In South Carolina, Perry Tries To Revive His Flagging Campaign

Republican presidential candidate Texas Gov. Rick Perry speaks during a Jan. 10 campaign stop at the Sun City Lake House in Fort Mill, S.C. i i

Republican presidential candidate Texas Gov. Rick Perry speaks during a Jan. 10 campaign stop at the Sun City Lake House in Fort Mill, S.C. David Goldman/AP hide caption

itoggle caption David Goldman/AP
Republican presidential candidate Texas Gov. Rick Perry speaks during a Jan. 10 campaign stop at the Sun City Lake House in Fort Mill, S.C.

Republican presidential candidate Texas Gov. Rick Perry speaks during a Jan. 10 campaign stop at the Sun City Lake House in Fort Mill, S.C.

David Goldman/AP

Texas Gov. Rick Perry announced his presidential campaign in South Carolina last August, but now his campaign may soon come to an end in the same state where it started. Ben Philpott of KUT News reports on Morning Edition that with the clock ticking down to the Jan. 21 primary, Perry is polling in single digits.

That means Perry has just over a week to convince South Carolinians to vote for him. Philpott spends some time on the campaign trail with Perry, reporting that those attending stops, like Lexington resident Glenn Gainey, know the deal.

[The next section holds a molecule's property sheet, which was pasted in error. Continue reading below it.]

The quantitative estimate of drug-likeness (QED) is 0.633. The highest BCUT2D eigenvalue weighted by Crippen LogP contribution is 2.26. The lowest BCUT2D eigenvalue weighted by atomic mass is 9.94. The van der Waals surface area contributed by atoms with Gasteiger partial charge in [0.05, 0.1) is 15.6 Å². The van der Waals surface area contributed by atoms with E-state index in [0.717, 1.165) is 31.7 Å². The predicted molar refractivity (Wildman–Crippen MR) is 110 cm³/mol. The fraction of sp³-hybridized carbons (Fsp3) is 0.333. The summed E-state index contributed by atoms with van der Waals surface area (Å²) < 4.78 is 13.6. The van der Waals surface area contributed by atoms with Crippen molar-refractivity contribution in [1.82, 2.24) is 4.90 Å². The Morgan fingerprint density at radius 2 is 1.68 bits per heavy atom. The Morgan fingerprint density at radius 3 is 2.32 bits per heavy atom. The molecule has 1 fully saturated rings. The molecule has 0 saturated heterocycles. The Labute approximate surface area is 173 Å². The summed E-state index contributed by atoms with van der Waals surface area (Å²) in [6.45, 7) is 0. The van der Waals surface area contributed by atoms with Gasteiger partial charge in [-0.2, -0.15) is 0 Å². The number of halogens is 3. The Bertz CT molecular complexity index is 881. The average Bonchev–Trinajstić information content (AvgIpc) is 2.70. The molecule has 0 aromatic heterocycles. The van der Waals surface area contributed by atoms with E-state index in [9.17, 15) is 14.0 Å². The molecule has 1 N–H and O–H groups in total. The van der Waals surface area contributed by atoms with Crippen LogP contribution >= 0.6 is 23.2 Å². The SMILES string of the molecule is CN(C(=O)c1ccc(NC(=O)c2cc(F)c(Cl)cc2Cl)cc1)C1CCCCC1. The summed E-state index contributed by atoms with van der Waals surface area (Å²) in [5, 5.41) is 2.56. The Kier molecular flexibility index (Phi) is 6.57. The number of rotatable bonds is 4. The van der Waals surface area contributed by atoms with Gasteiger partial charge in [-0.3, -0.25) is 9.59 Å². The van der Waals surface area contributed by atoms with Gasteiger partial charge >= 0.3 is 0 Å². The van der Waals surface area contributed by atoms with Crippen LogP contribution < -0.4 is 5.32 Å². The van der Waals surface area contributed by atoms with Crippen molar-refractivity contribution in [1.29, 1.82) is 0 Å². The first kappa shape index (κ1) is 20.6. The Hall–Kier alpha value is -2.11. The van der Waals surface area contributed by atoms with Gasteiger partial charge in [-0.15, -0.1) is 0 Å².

"Today, I guess, with being down in the polls, he's got an uphill battle to fight," Gainey says.

According to Philpott, the candidate shows no stress or concern in public appearances on the campaign trail, packing rooms and getting plenty of applause. Any desperation comes in the form of attacks on front-runner Mitt Romney, as Perry has been focusing on the former Massachusetts governor's time running Bain Capital, the venture capital firm he co-founded.

"I happen to think that companies like Bain Capital could have come in and helped these companies, if they truly were venture capitalists, but they're not. They're vulture capitalists," Perry said.

Conservative commentators criticized the line of attack, Philpott reports, and by Perry's second campaign stop Wednesday, he had stopped using the line.

That pleased Columbia resident Colleen Morrow, an undecided voter who came to hear Perry at Doc's Barbeque.

"In capitalism there are some winners and some losers. And it's unfortunate, but that's how our system works. And I'm not going to condemn Romney for that. I frankly don't know enough about it," she says.

And when Perry stopped by her table after his speech, she let him know she had decided to give him her vote.

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